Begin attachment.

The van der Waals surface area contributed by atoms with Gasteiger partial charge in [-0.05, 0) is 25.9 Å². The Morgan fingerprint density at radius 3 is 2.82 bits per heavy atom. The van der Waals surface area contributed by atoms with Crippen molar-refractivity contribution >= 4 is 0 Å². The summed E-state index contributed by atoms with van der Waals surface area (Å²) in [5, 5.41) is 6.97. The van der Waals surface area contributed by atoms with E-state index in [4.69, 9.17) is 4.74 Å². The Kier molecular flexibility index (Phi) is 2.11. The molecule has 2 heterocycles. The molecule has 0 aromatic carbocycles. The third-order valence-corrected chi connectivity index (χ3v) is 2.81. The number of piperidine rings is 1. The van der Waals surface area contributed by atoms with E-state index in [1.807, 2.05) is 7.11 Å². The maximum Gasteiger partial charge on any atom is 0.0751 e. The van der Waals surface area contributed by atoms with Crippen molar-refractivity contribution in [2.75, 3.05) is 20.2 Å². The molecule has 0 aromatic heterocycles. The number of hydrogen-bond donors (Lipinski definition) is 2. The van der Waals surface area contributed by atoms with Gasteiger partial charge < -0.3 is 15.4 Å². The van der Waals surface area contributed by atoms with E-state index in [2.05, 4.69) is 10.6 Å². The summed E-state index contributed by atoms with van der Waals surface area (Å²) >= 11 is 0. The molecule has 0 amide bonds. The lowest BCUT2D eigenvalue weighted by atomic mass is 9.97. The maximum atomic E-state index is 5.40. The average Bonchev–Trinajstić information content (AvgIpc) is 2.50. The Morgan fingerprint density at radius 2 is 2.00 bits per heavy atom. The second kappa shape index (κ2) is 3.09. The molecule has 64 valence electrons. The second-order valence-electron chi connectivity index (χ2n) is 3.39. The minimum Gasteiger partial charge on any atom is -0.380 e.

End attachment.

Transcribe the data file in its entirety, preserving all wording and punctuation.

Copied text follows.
The van der Waals surface area contributed by atoms with Gasteiger partial charge in [-0.05, 0) is 25.9 Å². The Morgan fingerprint density at radius 3 is 2.82 bits per heavy atom. The van der Waals surface area contributed by atoms with Crippen molar-refractivity contribution >= 4 is 0 Å². The summed E-state index contributed by atoms with van der Waals surface area (Å²) in [5, 5.41) is 6.97. The van der Waals surface area contributed by atoms with E-state index in [4.69, 9.17) is 4.74 Å². The Kier molecular flexibility index (Phi) is 2.11. The molecule has 2 heterocycles. The molecule has 0 aromatic carbocycles. The third-order valence-corrected chi connectivity index (χ3v) is 2.81. The number of piperidine rings is 1. The van der Waals surface area contributed by atoms with E-state index in [1.807, 2.05) is 7.11 Å². The maximum Gasteiger partial charge on any atom is 0.0751 e. The van der Waals surface area contributed by atoms with Crippen molar-refractivity contribution in [2.75, 3.05) is 20.2 Å². The molecule has 0 aromatic heterocycles. The number of hydrogen-bond donors (Lipinski definition) is 2. The van der Waals surface area contributed by atoms with Gasteiger partial charge < -0.3 is 15.4 Å². The van der Waals surface area contributed by atoms with E-state index in [2.05, 4.69) is 10.6 Å². The summed E-state index contributed by atoms with van der Waals surface area (Å²) >= 11 is 0. The molecule has 0 amide bonds. The lowest BCUT2D eigenvalue weighted by atomic mass is 9.97. The maximum atomic E-state index is 5.40. The average Bonchev–Trinajstić information content (AvgIpc) is 2.50. The Morgan fingerprint density at radius 2 is 2.00 bits per heavy atom. The second kappa shape index (κ2) is 3.09. The molecule has 64 valence electrons. The second-order valence-electron chi connectivity index (χ2n) is 3.39. The minimum Gasteiger partial charge on any atom is -0.380 e.